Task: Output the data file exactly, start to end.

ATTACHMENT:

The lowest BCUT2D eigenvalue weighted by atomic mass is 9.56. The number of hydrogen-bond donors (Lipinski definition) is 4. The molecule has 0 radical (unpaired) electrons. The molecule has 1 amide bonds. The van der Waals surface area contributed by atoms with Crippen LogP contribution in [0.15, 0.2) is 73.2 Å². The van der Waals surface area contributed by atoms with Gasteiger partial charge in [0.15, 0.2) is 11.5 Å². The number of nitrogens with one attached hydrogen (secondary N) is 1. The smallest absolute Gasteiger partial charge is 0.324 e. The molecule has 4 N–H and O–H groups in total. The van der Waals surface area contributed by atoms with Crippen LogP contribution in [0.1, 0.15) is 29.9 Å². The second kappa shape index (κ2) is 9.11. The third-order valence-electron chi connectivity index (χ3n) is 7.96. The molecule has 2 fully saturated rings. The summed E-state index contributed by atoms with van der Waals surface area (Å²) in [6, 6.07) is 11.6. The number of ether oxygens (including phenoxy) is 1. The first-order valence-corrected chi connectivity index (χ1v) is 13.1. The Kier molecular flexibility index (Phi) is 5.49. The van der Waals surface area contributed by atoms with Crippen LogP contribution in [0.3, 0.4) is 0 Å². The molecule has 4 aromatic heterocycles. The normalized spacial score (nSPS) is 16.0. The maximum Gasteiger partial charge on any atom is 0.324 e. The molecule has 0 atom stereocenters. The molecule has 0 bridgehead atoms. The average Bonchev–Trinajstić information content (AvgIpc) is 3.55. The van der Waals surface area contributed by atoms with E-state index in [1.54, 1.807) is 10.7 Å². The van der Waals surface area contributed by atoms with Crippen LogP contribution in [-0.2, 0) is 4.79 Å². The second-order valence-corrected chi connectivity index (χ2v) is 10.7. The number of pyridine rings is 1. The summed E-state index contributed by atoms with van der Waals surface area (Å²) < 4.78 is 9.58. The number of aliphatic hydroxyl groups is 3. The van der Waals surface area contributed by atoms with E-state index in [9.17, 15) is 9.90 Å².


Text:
The lowest BCUT2D eigenvalue weighted by atomic mass is 9.56. The number of hydrogen-bond donors (Lipinski definition) is 4. The molecule has 0 radical (unpaired) electrons. The molecule has 1 amide bonds. The van der Waals surface area contributed by atoms with Crippen LogP contribution in [0.15, 0.2) is 73.2 Å². The van der Waals surface area contributed by atoms with Gasteiger partial charge in [0.15, 0.2) is 11.5 Å². The number of nitrogens with one attached hydrogen (secondary N) is 1. The smallest absolute Gasteiger partial charge is 0.324 e. The molecule has 4 N–H and O–H groups in total. The van der Waals surface area contributed by atoms with Crippen LogP contribution in [0.1, 0.15) is 29.9 Å². The second kappa shape index (κ2) is 9.11. The third-order valence-electron chi connectivity index (χ3n) is 7.96. The molecule has 2 fully saturated rings. The summed E-state index contributed by atoms with van der Waals surface area (Å²) in [6, 6.07) is 11.6. The number of ether oxygens (including phenoxy) is 1. The first-order valence-corrected chi connectivity index (χ1v) is 13.1. The Kier molecular flexibility index (Phi) is 5.49. The van der Waals surface area contributed by atoms with Crippen LogP contribution in [0.3, 0.4) is 0 Å². The molecule has 4 aromatic heterocycles. The normalized spacial score (nSPS) is 16.0. The maximum Gasteiger partial charge on any atom is 0.324 e. The molecule has 0 atom stereocenters. The molecule has 0 bridgehead atoms. The average Bonchev–Trinajstić information content (AvgIpc) is 3.55. The van der Waals surface area contributed by atoms with E-state index in [1.54, 1.807) is 10.7 Å². The van der Waals surface area contributed by atoms with Crippen LogP contribution in [-0.2, 0) is 4.79 Å². The second-order valence-corrected chi connectivity index (χ2v) is 10.7. The number of pyridine rings is 1. The summed E-state index contributed by atoms with van der Waals surface area (Å²) < 4.78 is 9.58. The number of aliphatic hydroxyl groups is 3. The van der Waals surface area contributed by atoms with E-state index in [9.17, 15) is 9.90 Å².